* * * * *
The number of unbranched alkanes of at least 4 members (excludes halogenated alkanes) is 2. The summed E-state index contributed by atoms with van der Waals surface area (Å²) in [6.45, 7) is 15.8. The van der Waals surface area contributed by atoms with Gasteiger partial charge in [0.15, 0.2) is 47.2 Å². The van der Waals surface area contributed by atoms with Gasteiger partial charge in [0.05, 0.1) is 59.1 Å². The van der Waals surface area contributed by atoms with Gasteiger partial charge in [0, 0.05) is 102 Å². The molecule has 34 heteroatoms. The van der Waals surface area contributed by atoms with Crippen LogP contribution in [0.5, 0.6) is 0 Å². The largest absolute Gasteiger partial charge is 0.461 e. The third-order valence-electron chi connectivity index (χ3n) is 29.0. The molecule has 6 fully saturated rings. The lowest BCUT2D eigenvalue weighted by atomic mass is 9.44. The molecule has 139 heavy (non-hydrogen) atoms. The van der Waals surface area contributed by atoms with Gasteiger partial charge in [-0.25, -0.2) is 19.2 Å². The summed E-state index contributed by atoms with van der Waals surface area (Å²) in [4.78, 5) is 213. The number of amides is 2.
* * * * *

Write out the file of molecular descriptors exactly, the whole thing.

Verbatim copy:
The number of unbranched alkanes of at least 4 members (excludes halogenated alkanes) is 2. The summed E-state index contributed by atoms with van der Waals surface area (Å²) in [6.45, 7) is 15.8. The van der Waals surface area contributed by atoms with Gasteiger partial charge in [0.15, 0.2) is 47.2 Å². The van der Waals surface area contributed by atoms with Gasteiger partial charge in [0.05, 0.1) is 59.1 Å². The van der Waals surface area contributed by atoms with Gasteiger partial charge in [0, 0.05) is 102 Å². The molecule has 34 heteroatoms. The van der Waals surface area contributed by atoms with Crippen LogP contribution in [0.5, 0.6) is 0 Å². The largest absolute Gasteiger partial charge is 0.461 e. The third-order valence-electron chi connectivity index (χ3n) is 29.0. The molecule has 6 fully saturated rings. The lowest BCUT2D eigenvalue weighted by atomic mass is 9.44. The molecule has 139 heavy (non-hydrogen) atoms. The van der Waals surface area contributed by atoms with Gasteiger partial charge in [-0.25, -0.2) is 19.2 Å². The summed E-state index contributed by atoms with van der Waals surface area (Å²) in [4.78, 5) is 213. The number of amides is 2.